As related in my last post, it looks like we have a place to build our boat. I saw the place last Sunday, and emailed the specifics to my insurance broker on Monday, she sent the info along to the underwriter, and by Tuesday we had a quote and about 12 pages of endorsements.
Mostly the endorsements are in something resembling plain English, something that I can decipher myself. But she wanted to go over them and make sure there wasn’t anything in them that might leave me in the lurch if we had a mishap.
Then life intervened.
My broker had to take an elderly relative for some fairly serious medical tests. “I’m so sorry,” she emailed, “I’ll get on this first thing this afternoon. And the day came and went and no news until the next day. More apologies from her for the delay.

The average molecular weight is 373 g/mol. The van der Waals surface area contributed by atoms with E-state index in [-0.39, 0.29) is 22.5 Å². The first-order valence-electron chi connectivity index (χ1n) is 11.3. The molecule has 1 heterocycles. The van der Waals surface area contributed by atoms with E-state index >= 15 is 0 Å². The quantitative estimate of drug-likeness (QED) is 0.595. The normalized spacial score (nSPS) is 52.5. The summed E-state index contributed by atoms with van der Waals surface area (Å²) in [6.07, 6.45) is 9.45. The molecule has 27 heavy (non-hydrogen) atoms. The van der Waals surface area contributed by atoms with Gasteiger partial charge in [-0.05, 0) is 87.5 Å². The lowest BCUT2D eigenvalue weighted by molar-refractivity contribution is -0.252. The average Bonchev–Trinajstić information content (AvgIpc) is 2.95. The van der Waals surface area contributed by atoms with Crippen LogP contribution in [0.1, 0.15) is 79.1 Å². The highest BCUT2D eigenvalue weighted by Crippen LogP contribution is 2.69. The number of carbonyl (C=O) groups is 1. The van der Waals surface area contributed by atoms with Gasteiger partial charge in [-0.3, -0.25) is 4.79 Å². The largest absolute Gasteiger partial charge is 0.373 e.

This is something I kind of hate about this world that we’ve made for ourselves. My broker is apologizing to me for taking care of her family in a time of need. Apologizing that it might take a few days to finalize the quote; something that would have taken no less than a week not too long ago.
Something is wrong with that.
Fortunately for both of us, I’m a big believer in slack. We’re weeks away from crunch time. Another day or two two (or three or four) for my agent to do what she needs to for her family isn’t going to make a difference to us, and it’s going to make big difference to her and her family.
This feeling of being torn between our families and our jobs is a pervasive feature of modern life, a feature that, for all the abundance and convenience we enjoy, makes us poorer. I don’t know what to do about it, except create slack where I can; for myself, for my loved one, for my guests, and for the people with whom I do business.
If I sound self-congradulatory, I don’t mean to. I’m just thinking aloud about how we live, what we take for granted, and what’s really important.